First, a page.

‘His piece’? What piece? Is the implication that some or more of the text is part of Charles’s ‘play’? Surely not. So is it really Charles or really Stalin? Charles, apparently. Both men conclude the Stalin and the Kalinin are the high jinks you’d expect of two actors trying to keep in practice.

Then Ramon delivers a long speech about the subject of the novel:

‘Insignificance, my friend, is the essence of existence. It is all around us, and everywhere and always. It is present even when no one wants to see it: in horror, in bloody battles, in the worst disasters. It often takes courage to acknowledge it in such dramatic situations, and to call it by name. But it is not only a matter of acknowledging it, we must love insignificance, we must learn to love it. Right here, in this park, before us – look, my friend, it is present here in all its obviousness, all its innocence, in all its beauty. Yes, its beauty. As you yourself said, the perfect performance [referring to the actors dressed as Stalin and Kalinin]… and utterly useless, the children laughing… without knowing why, isn’t that beautiful? Breathe, D’Ardelo, my friend, inhale this insignificance that’s all around us, it is the key to wisdom, it is the key to a good mood…’ (p.113)

Alain’s mother whispers in his ear that she is truly happy. Ramon sees that his speech about insignificance has not pleased D’Ardelo, a man who is more attracted by the weighty and the significant. So he changes tack and flatters him by telling him he saw how much Madame Franck was eyeing him at the party last night: surely they must be secret lovers – which sends D’Ardelo off with a spring in his step.

And an old-fashioned horse and carriage draws up, and ‘Stalin’ and ‘Kalinin’ climb into it, waving to the crowd, as the children’s choir strikes up a rendition of La Marseillaise.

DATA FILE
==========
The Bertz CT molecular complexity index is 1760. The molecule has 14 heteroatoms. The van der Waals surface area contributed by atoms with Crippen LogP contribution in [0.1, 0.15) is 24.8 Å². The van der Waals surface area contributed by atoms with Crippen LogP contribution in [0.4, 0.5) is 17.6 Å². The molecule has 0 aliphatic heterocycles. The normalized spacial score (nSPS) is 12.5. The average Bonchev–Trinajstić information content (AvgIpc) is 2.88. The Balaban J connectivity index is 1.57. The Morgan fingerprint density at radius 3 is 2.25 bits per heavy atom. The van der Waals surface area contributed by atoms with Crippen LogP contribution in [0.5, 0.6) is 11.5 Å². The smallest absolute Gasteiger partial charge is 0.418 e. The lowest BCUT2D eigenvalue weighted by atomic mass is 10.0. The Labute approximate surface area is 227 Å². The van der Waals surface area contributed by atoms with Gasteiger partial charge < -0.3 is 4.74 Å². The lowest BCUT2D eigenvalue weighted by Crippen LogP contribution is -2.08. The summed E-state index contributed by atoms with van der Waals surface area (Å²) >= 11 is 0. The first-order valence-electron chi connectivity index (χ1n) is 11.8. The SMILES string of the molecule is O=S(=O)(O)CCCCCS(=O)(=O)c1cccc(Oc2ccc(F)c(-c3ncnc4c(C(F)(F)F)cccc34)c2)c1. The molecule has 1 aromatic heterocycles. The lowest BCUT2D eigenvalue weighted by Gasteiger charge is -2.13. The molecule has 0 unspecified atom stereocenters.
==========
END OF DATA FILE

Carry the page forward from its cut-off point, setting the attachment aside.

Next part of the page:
Thoughts

By the end I think you’re meant to have realised that the entire book is a festival of insignificance. To use the comparison explained by Ramon back at the start, it avoids the off-putting brilliance of a D’Ardelo, and adopts the steady unobtrusive burbling of a Quaquelique, and wins the pretty girl in the end.

But no, that can’t be right. Because the whole short narrative is far from unobtrusive burbling: it is made up of bravura displays and performances – the sudden unexplained story of the woman who tries to drown herself but drowns her would-be rescuer – the story of Stalin terrifying the Politburo – Caliban’s jokey adoption of Pakistani – the way Alain’s photo of his mother regularly talks to him and holds conversations. And from time to time the characters mention their Master, who I didn’t immediately understand meant the author, the man who dreamed them up and is manipulating them as they speak and act.

These are not quiet and unobtrusive events, they are surreal or magical realist tokens: they strike me as being displays of whimsical narratorial brilliance.

But why? Why choose Stalin to be a central figure in his last novel? Why not some figure from Czech history? Is it a poke in the eye at all the people who expect him to write about Czech history and issues, who expect him to conform to what their idea of a political writer or an émigré writer should be (as the Czech émigré Irena is irritated by all the French people telling her how much she ought to be caring about her homeland when communism collapses in 1989)?

Is he demonstrating the complete freedom of the novelist to write about whatever takes his fancy? Is the insignificance of the entire story part of its resistance to the forces of Kitsch and earnest conformity, which he identifies in his earlier novels?

Maybe. But I can’t help feeling there’s a quality of disappointment about these later novels. I mean that, when you hand over your time and effort to a writer, you expect, to some extent, a kind of rounded experience, one with a beginning, middle and an end.

That sounds crude, but what I’m driving at is the way this book, like Slowness and Identity, starts off with high hopes and expectations, with promising and interesting characters and immediately hits you with some of his trademark meditations about ideas and notions about the meaning of life and memory and love and so on…. but then, somehow, lose their way, fails to deliver, fizzle out – as Slowness leads up to Vincent’s frustrated copulation by the pool of the hotel and the last third of Identity, even worse, turns out all to have been a dream.